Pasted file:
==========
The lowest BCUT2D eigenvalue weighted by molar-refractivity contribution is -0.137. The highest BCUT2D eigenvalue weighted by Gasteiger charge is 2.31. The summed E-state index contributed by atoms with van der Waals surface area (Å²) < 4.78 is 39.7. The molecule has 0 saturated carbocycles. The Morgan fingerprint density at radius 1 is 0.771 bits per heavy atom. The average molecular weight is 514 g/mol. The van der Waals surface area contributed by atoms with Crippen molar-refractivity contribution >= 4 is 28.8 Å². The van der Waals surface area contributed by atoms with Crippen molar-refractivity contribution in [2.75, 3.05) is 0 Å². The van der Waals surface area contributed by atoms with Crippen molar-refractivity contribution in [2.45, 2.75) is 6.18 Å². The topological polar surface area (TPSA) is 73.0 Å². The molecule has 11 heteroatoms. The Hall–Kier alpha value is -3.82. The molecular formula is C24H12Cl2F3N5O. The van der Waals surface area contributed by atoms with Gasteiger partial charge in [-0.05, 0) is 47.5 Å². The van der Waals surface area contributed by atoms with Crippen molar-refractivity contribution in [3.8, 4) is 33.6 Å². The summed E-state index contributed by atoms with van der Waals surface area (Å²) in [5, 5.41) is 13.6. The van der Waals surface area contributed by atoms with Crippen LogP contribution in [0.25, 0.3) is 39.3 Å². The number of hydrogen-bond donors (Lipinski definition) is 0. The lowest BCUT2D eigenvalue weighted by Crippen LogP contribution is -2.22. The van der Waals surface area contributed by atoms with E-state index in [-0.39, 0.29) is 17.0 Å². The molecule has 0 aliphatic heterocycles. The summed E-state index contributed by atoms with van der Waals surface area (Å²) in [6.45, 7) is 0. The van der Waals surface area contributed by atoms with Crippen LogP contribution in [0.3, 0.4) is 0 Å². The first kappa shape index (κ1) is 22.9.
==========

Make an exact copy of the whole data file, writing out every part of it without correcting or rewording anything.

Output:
The lowest BCUT2D eigenvalue weighted by molar-refractivity contribution is -0.137. The highest BCUT2D eigenvalue weighted by Gasteiger charge is 2.31. The summed E-state index contributed by atoms with van der Waals surface area (Å²) < 4.78 is 39.7. The molecule has 0 saturated carbocycles. The Morgan fingerprint density at radius 1 is 0.771 bits per heavy atom. The average molecular weight is 514 g/mol. The van der Waals surface area contributed by atoms with Crippen molar-refractivity contribution >= 4 is 28.8 Å². The van der Waals surface area contributed by atoms with Crippen molar-refractivity contribution in [2.75, 3.05) is 0 Å². The van der Waals surface area contributed by atoms with Crippen molar-refractivity contribution in [2.45, 2.75) is 6.18 Å². The topological polar surface area (TPSA) is 73.0 Å². The molecule has 11 heteroatoms. The Hall–Kier alpha value is -3.82. The molecular formula is C24H12Cl2F3N5O. The van der Waals surface area contributed by atoms with Gasteiger partial charge in [-0.05, 0) is 47.5 Å². The van der Waals surface area contributed by atoms with Crippen molar-refractivity contribution in [3.8, 4) is 33.6 Å². The summed E-state index contributed by atoms with van der Waals surface area (Å²) in [5, 5.41) is 13.6. The van der Waals surface area contributed by atoms with Crippen LogP contribution in [0.25, 0.3) is 39.3 Å². The number of hydrogen-bond donors (Lipinski definition) is 0. The lowest BCUT2D eigenvalue weighted by Crippen LogP contribution is -2.22. The van der Waals surface area contributed by atoms with E-state index in [-0.39, 0.29) is 17.0 Å². The molecule has 0 aliphatic heterocycles. The summed E-state index contributed by atoms with van der Waals surface area (Å²) in [6.45, 7) is 0. The van der Waals surface area contributed by atoms with Crippen LogP contribution in [0.3, 0.4) is 0 Å². The first kappa shape index (κ1) is 22.9.